West is a marvelous defender, of course, but he is also a shooting guard who rarely shoots, and hasn't demonstrated the long-range accuracy that would make opponents respect him out in three-point territory, where he has converted just three of 18 attempts. Thus, teams can more easily bring a guard down from the perimeter for double-coverage on Gugs or Garnett. Of the Wolves's other shooting guards, Chris Carr has enormous offensive potential but has lost some confidence and still seems tentative on both offense and defense; James "Hollywood" Robinson can score, but doesn't pass the ball as well as Porter or West. So it has been Porter who has flourished at the shooting guard spot, playing decent defense, passing well, and stretching opposing defenses out to the perimeter by converting 41 percent of his three-point shots during Wolves's recent seven-game joyride. And when West is injured, Porter gives the team another stolid veteran presence at crunch time alongside the Wolves's trio of talented pups.

Ah yes, the Big Three. All of them possess superb passing skills, extremely high standards of personal performance, and a willingness to play team basketball. With contracts, injuries, and attitudes constantly churning the circumstances of the NBA, nobody really knows how long this situation will last, or how much better it can become. For now it's a hell of a lot of fun to watch.

After returning from an ankle injury that he suffered in the season opener, Marbury's first three or four weeks were marked by the kind of brilliant but erratic and self-absorbed play you expect from a very talented teenager. In early December, his teammates called him on the carpet for poor decision-making after Marbury missed 15 of 18 shots in an embarrassing 31-point loss to Seattle. Rather than sulk about it, Marbury has honed his game, better recognizing when to push the fast break and when to settle into the half-court offense, and slowly but surely upgrading his defense.

Sure, he still gets caught in mid-air with no place to put the basketball, and those breathtaking drives to the hoop don't result in points as often as you might expect. But these are sins of aggression, and Saunders is right to be patient about them--Marbury's quickness will be vital to the future development of this club. And as the team's best shooter from the perimeter, Marbury, even more than West or Porter, needs to launch three-pointers to stretch opposing defenses and keep them away from double coverage down near the basket. In terms of his decision-making and ball-distribution, he currently is averaging almost two shots for every assist, a ratio that puts him in company with the valuable, similarly styled point guard Tim Hardaway, and squarely between pass-oriented guards like John Stockton and gunners like Kenny Anderson. Put simply, Marbury is already the best point guard Minnesota has ever had. And he's going to get a lot better.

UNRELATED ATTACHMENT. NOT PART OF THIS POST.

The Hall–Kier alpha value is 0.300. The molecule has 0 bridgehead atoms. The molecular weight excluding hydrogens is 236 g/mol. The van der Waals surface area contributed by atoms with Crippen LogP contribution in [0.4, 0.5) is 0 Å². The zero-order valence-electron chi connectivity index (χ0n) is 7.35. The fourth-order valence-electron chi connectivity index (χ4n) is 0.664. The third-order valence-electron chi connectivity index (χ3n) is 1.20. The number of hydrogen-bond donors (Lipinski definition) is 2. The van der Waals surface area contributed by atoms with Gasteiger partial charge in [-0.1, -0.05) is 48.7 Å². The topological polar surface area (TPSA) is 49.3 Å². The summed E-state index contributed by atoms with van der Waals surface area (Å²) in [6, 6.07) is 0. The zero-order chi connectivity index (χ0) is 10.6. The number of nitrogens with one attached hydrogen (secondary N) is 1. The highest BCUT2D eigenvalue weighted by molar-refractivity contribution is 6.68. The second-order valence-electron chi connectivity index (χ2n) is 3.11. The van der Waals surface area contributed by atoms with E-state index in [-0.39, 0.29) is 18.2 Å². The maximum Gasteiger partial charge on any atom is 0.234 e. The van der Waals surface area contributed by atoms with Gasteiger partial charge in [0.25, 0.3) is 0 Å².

Despite all the hype about an all-star season, Gugs also had a pretty erratic, self-absorbed opening month this year. It is only in the last three weeks or so that he has truly performed like an all-star, reducing his shot attempts (and thus his points per game) and his turnovers, while raising his rate of assists, rebounds, and steals, the latter categories indicative of his team-oriented performance.

If Gugliotta is an all-star, what does that make Garnett? For a while it looked as if rough, physical play might be the way to short-circuit his nonpareil method of corralling rebounds, blocking shots, and sinking turnaround jump shots (he has the best accuracy among the Wolves's top eight scorers). But then, in a rematch against the ultraphysical New York Knicks the day after Christmas, Garnett had 12 points, seven rebounds, and three blocked shots in the second half alone, and has been on a tear ever since, with 16 blocks in the last two games. Meanwhile, the 20-year-old seven-footer exudes the same combination of youthful enthusiasm and mature leadership in the locker room that he displays on the court. One minute he's gushing about a television commercial made by former NBA star Isiah Thomas: "He talked about seeing the desire and the willingness in each other's eyes when [Thomas's Detroit team] played. I took that to heart." The next minute he's speaking with genuine concern about Vrankovic, who is a dozen years older and making about twice his salary while sabotaging the team's fortunes. "I try to get Stoyko to understand he has to have confidence in himself. He's a long way from home [Croatia] and I know how I'd feel in his shoes," Garnett says. "I try to make him laugh, get him out of his depressive state. When I get him to smile, I know I've got him."

 

Two years from now, Garnett will either be gone (followed by Saunders and McHale--bet on it) or his fat new contract (and Marbury's a year later) will have spiked ticket prices beyond the means of most of us. Better to catch this team now, when they are a compelling mediocrity, just maybe on the brink of something very good indeed.